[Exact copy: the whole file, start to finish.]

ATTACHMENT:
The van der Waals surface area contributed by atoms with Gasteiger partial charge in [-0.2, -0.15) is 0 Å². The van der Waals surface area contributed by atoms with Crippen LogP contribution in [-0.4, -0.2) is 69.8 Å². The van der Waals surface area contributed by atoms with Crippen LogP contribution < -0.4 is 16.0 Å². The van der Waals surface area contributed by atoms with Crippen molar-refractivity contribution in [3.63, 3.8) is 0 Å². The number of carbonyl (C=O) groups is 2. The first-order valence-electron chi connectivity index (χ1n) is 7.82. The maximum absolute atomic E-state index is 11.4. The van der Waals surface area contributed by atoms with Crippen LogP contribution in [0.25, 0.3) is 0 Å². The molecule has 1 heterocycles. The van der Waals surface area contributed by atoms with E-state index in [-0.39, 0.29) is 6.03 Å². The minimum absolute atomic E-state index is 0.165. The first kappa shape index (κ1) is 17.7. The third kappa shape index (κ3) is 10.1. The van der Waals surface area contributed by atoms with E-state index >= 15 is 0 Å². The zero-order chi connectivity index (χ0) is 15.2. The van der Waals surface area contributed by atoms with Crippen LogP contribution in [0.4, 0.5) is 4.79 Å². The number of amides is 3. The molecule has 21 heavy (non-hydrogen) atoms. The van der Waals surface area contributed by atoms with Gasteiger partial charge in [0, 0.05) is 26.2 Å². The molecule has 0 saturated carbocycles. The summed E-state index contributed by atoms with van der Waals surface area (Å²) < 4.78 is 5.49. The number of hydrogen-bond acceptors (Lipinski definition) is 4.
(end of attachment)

The van der Waals surface area contributed by atoms with Gasteiger partial charge in [-0.2, -0.15) is 0 Å². The van der Waals surface area contributed by atoms with Crippen LogP contribution in [-0.4, -0.2) is 69.8 Å². The van der Waals surface area contributed by atoms with Crippen LogP contribution < -0.4 is 16.0 Å². The van der Waals surface area contributed by atoms with Crippen molar-refractivity contribution in [3.63, 3.8) is 0 Å². The number of carbonyl (C=O) groups is 2. The first-order valence-electron chi connectivity index (χ1n) is 7.82. The maximum absolute atomic E-state index is 11.4. The van der Waals surface area contributed by atoms with Crippen LogP contribution in [0.25, 0.3) is 0 Å². The molecule has 1 heterocycles. The van der Waals surface area contributed by atoms with E-state index in [-0.39, 0.29) is 6.03 Å². The minimum absolute atomic E-state index is 0.165. The first kappa shape index (κ1) is 17.7. The third kappa shape index (κ3) is 10.1. The van der Waals surface area contributed by atoms with E-state index >= 15 is 0 Å². The zero-order chi connectivity index (χ0) is 15.2. The van der Waals surface area contributed by atoms with Crippen LogP contribution in [0.4, 0.5) is 4.79 Å². The number of amides is 3. The molecule has 21 heavy (non-hydrogen) atoms. The van der Waals surface area contributed by atoms with Gasteiger partial charge in [0, 0.05) is 26.2 Å². The molecule has 0 saturated carbocycles. The summed E-state index contributed by atoms with van der Waals surface area (Å²) < 4.78 is 5.49. The number of hydrogen-bond acceptors (Lipinski definition) is 4.